Mission Statements Demystified

Have you heard the phrase “personal mission statement,” and if so, do you know what it is? Given that this is a personal growth magazine, I’m expecting the percentage of readers who answer “yes” to be extremely high. In case you don’t, a personal mission statement is a written description of one’s life purpose.

There are many advantages to having a personal mission statement:

  • It acts as a compass for navigating difficult choices.
  • It unites the different facets of your life in support of a common purpose.
  • It provides long-term motivation for achieving your goals in the face of distraction, temptation, and adversity.
  • It answers the big question, “Why am I here?”
  • Living your mission is fulfilling because you are contributing to something bigger than yourself.
  • And, to quote Nietzsche: “He who as a why to live for can bear almost any how.”

Given this list of advantages, wouldn’t you agree that it’s valuable to spend some time clarifying and writing your personal mission statement?

Okay, so let me be blunt:

Do you have a personal mission statement? (The percentage of readers who answered “yes” to this question just dropped substantially in comparison to the previous questions.)

For those of you who do have a personal mission statement, have you read it-or recited it from memory-in the past 24 hours? (The percentage of readers who answered “yes” to this question just dropped to almost zero.)

If we recognize the incredible value of a personal mission statement, then why do so few of us actually spend the time writing one? And, for those of us that have written one, why don’t we use it on a daily basis?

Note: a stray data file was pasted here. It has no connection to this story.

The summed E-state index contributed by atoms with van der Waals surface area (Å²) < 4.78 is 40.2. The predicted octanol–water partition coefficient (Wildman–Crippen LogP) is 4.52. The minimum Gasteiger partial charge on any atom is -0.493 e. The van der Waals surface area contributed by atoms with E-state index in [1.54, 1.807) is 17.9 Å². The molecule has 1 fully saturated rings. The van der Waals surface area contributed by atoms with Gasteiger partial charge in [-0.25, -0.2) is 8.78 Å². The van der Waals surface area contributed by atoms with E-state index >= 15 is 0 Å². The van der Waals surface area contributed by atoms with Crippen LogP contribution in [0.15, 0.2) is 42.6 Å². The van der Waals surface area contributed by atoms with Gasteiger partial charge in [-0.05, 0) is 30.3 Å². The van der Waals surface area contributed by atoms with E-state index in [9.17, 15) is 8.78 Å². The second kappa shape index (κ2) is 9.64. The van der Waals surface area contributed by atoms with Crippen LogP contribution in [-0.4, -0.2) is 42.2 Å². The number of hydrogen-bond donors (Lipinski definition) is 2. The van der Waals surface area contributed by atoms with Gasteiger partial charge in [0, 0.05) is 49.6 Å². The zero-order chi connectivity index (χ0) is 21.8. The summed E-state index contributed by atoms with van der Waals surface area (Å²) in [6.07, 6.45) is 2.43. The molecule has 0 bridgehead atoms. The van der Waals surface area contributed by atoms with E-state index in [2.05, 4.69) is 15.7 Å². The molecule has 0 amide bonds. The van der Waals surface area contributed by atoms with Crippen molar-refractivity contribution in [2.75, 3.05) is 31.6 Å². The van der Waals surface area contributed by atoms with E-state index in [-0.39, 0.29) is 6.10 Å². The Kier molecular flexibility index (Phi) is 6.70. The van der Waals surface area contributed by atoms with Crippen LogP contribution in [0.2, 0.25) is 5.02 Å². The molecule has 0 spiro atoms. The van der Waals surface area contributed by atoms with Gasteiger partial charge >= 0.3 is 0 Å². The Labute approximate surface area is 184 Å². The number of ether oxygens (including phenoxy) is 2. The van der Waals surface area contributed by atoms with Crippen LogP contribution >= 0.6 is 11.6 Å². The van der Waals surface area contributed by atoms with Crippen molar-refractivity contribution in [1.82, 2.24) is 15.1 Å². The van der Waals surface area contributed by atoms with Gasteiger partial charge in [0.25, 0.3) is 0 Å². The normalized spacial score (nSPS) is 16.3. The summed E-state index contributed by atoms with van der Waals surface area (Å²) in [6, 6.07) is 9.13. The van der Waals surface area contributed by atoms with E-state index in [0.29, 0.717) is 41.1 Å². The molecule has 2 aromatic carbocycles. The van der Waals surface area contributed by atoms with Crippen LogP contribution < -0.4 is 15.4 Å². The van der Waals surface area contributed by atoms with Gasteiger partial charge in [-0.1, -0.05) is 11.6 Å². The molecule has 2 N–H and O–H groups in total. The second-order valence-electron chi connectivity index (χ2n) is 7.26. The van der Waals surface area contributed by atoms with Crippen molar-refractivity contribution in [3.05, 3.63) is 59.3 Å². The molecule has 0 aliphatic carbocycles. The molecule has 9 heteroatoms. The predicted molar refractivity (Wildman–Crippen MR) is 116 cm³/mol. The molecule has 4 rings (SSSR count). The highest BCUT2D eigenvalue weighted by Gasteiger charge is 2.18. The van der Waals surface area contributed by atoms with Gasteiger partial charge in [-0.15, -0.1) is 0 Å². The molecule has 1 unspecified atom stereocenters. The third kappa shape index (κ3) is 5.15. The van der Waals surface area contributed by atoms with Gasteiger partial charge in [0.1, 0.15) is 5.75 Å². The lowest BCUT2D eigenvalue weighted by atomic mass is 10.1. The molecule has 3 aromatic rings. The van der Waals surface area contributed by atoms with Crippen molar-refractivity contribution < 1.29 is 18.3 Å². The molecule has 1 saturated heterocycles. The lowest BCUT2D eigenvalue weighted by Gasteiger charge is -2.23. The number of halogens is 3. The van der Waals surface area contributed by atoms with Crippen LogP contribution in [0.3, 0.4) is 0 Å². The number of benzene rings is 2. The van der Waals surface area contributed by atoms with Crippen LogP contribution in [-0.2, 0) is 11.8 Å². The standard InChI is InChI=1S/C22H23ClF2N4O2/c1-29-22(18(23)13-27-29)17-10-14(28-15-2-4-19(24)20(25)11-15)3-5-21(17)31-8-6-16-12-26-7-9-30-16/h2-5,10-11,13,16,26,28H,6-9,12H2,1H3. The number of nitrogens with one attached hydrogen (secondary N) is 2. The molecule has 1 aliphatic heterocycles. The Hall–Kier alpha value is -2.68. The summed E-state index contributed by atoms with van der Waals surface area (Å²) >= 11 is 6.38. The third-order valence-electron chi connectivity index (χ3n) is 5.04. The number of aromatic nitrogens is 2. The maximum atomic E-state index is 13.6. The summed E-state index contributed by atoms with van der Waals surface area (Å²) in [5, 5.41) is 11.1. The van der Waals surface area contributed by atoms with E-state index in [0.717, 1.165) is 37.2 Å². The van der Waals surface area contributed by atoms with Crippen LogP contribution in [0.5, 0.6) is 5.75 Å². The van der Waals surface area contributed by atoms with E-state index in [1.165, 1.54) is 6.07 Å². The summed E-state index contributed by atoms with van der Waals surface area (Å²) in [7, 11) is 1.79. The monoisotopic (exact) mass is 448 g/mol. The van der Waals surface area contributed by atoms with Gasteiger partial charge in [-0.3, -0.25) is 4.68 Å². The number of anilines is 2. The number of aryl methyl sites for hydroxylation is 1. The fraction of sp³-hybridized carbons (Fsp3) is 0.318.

In my experience, the answer lies in the difficulty of actually choosing a mission for ourselves. Of all of the possibilities available to us, of all of the things we want to do with our lives, how do we choose just one or two? And what if we do choose something and it turns out to be “wrong”? In sitting down to write a personal mission statement, it can feel like we are being forced to choose the direction of the rest of our life. That kind of pressure is pretty intimidating, isn’t it?

But here’s the good news…

All it takes is a shift in perspective to remove much, if not all, of that pressure.

Instead of approaching the question from the perspective of “What do I want to do for the rest of my life?”, ask yourself, “Who do I want to be?” When you get clear on exactly who you want to be, what values you want to personify, and what example you want to set for others, then the details of how you do that will follow naturally over the course of your life.

You have the power to decide who you are. No one can decide for you unless you give them that power. Victor Frankl learned that lesson in the death camps of Nazi Germany. In Man’s Search for Meaning, he writes, “Everything can be taken from a man but one thing: the last of the human freedoms-to choose one’s attitude in any given set of circumstances, to choose one’s own way.”

Decide who you want to be, and let that dictate what you do. Then, writing your personal mission statement almost becomes a formality-a living, changing document that flows naturally from the core of who you are.

©2005 Curtis G. Schmitt

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